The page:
MIXING it up is what Nina Las Vegas does best.
Working six days a week, the Sydneysider is kept busy making mixes for triple j's House Party, Mix-Up and her own DJing gigs.
Plus, she also manages to squeeze in time on the board of directors of Heaps Decent.
When Pulse catches up with Nina (Agzarian), who gets the party started on the national youth network each Friday and Saturday night, she's heading home from a "social" trip to Melbourne.
"It's rare that I get a chance in the middle of the week," she says.
DJing as one third of Hoops (with Sydney friends Anna Lunoe and Bad Ezzy, who have done their last gig for a while over the weekend), Nina is asked a common question; how do girls get into DJing?
Her answer is always to encourage production not just DJing. And, it's never a "girl" thing either.
When asked how much of her set is her own work, she is quick to clarify...
"I make a lot of edits," she says. "I have two official re-mixes and I make my own edits for radio. When people ask me how they can get into DJing, and it's usually as a girl, I always suggest they produce their own beats as well. I've got a different entity as a radio presenter and in promoting other producers' music. Having a set filled with your own stuff is a lot better than using someone else's."
Nina says she doesn't have the time to do her own washing let alone create her own beats.
"I don't do things half-arsed," she says. "I'm a perfectionist so I'd need to take a year off to really focus on my own stuff. But for now I'm happy at triple j."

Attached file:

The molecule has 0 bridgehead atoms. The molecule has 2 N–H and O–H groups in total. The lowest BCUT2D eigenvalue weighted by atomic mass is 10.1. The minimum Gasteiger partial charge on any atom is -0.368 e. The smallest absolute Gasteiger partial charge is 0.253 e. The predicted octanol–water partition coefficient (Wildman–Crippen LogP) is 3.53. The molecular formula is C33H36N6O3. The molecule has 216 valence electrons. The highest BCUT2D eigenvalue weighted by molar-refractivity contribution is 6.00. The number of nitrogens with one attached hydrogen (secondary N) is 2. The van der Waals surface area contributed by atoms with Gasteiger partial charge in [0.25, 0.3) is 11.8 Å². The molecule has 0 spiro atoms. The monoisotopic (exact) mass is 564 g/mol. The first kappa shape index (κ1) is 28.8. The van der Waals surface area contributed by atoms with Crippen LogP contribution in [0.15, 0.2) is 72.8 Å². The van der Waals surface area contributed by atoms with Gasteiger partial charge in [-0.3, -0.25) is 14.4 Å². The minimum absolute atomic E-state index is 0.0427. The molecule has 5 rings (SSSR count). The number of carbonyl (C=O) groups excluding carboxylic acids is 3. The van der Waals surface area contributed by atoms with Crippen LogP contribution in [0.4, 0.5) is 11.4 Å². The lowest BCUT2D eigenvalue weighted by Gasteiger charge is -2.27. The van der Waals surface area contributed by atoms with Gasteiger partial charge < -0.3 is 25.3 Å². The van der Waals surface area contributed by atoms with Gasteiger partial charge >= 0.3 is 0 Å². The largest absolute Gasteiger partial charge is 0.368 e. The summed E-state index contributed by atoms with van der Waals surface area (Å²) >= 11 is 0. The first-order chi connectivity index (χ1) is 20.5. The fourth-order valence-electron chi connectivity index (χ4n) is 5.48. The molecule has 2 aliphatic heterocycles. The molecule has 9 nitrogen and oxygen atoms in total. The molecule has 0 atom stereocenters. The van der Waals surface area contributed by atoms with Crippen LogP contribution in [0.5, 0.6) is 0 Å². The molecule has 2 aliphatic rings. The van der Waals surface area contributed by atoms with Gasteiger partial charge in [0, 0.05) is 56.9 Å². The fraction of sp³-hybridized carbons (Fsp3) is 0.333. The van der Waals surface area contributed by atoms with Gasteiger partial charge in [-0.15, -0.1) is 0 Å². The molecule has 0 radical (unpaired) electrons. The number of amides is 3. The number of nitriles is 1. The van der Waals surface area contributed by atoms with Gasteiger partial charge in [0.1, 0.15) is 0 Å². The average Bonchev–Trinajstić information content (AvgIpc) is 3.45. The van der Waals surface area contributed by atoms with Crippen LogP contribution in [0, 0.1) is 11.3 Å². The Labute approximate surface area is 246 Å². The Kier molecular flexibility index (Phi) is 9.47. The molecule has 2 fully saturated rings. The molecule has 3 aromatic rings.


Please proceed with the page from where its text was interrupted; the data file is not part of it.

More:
There are a few things that have set Nina on the path of success.
Growing up in Wagga Wagga her parents forced her to take piano lessons.
"I thank them now," she says. "My dad is an artist and a photographer so he was always really creative but he never had lessons when he was a kid so I think that's why he made sure I did."
Her mum came from a family of performers and her parents travelled the country as puppeteers while she was growing up.
"I think I was destined to do something creative," Nina says.
Her dad also had an open mind when it came to music.
"I was really lucky my dad had the best taste," she says. "He would get into anything, not just old stuff. We were definitely a Beatles family, a Michael Jackson family and Joni Mitchell was always up there as well. But when I got into bands I'd hear on triple j dad would always go down and buy it."
The progression to dance music came quickly after moving to Sydney.
"I just got hooked on the dance scene," she says. "I think it's fun and I'm a tech nerd so I've always been interested in what goes into making a good dance track. I've never been the type to jam out on guitar or anything. I really like the fact it's made through technology."
Her mum, who was involved with juvenile justice, also influenced her involvement in Heaps Decent, the initiative she and fellow DJ/producers Andrew Levins and Diplo started in 2007.
Through music programs they find and nurture the creativity of underprivileged and indigenous young people and emerging artists.
Heading into the future Nina will focus her attention on Heaps Decent, but for now she's happy with triple j and making sure she plays it right on Sunday.
"Should I just go in there and bang it out or can I do my own thing?"
Nina, you can do whatever you want.
Nina Las Vegas plays Sunday Safari at the Byron Bay Brewery from 3pm. Other acts on the day include Luke Million, The Belligerents and Dead Beat Band. Tickets $20, www.moshtix.com.au.
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